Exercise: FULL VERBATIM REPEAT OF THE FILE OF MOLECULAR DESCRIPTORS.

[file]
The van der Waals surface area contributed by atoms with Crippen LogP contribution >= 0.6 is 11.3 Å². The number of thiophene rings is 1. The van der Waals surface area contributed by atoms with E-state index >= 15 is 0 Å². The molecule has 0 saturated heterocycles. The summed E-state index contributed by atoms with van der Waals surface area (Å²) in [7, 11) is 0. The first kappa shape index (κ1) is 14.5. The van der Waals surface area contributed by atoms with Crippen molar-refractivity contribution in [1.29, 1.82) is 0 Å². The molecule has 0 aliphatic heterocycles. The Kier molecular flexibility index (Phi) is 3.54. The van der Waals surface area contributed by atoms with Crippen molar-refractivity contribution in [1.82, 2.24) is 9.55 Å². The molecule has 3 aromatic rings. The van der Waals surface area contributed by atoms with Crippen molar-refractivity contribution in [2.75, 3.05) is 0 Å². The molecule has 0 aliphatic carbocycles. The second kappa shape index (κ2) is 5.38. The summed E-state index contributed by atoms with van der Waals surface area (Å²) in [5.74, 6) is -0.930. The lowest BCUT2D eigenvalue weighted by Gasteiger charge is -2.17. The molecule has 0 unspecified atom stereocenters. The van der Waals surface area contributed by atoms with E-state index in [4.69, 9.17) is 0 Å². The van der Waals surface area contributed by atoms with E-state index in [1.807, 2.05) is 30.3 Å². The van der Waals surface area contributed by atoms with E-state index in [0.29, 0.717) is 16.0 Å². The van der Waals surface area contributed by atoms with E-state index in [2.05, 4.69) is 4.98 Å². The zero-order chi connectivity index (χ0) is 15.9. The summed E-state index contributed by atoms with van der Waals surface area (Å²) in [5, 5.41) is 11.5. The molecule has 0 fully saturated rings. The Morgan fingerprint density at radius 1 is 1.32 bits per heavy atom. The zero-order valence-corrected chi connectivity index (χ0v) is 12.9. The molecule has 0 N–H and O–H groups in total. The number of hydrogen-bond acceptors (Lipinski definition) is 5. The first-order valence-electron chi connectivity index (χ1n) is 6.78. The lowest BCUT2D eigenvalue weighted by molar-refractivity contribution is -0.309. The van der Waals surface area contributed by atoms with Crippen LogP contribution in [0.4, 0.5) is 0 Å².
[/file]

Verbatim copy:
The van der Waals surface area contributed by atoms with Crippen LogP contribution >= 0.6 is 11.3 Å². The number of thiophene rings is 1. The van der Waals surface area contributed by atoms with E-state index >= 15 is 0 Å². The molecule has 0 saturated heterocycles. The summed E-state index contributed by atoms with van der Waals surface area (Å²) in [7, 11) is 0. The first kappa shape index (κ1) is 14.5. The van der Waals surface area contributed by atoms with Crippen molar-refractivity contribution in [1.29, 1.82) is 0 Å². The molecule has 0 aliphatic heterocycles. The Kier molecular flexibility index (Phi) is 3.54. The van der Waals surface area contributed by atoms with Crippen molar-refractivity contribution in [1.82, 2.24) is 9.55 Å². The molecule has 3 aromatic rings. The van der Waals surface area contributed by atoms with Crippen molar-refractivity contribution in [2.75, 3.05) is 0 Å². The molecule has 0 aliphatic carbocycles. The second kappa shape index (κ2) is 5.38. The summed E-state index contributed by atoms with van der Waals surface area (Å²) in [5.74, 6) is -0.930. The lowest BCUT2D eigenvalue weighted by Gasteiger charge is -2.17. The molecule has 0 unspecified atom stereocenters. The van der Waals surface area contributed by atoms with E-state index in [4.69, 9.17) is 0 Å². The van der Waals surface area contributed by atoms with E-state index in [1.807, 2.05) is 30.3 Å². The van der Waals surface area contributed by atoms with E-state index in [0.29, 0.717) is 16.0 Å². The van der Waals surface area contributed by atoms with E-state index in [2.05, 4.69) is 4.98 Å². The zero-order chi connectivity index (χ0) is 15.9. The summed E-state index contributed by atoms with van der Waals surface area (Å²) in [5, 5.41) is 11.5. The molecule has 0 fully saturated rings. The Morgan fingerprint density at radius 1 is 1.32 bits per heavy atom. The zero-order valence-corrected chi connectivity index (χ0v) is 12.9. The molecule has 0 N–H and O–H groups in total. The number of hydrogen-bond acceptors (Lipinski definition) is 5. The first-order valence-electron chi connectivity index (χ1n) is 6.78. The lowest BCUT2D eigenvalue weighted by molar-refractivity contribution is -0.309. The van der Waals surface area contributed by atoms with Crippen LogP contribution in [0.4, 0.5) is 0 Å².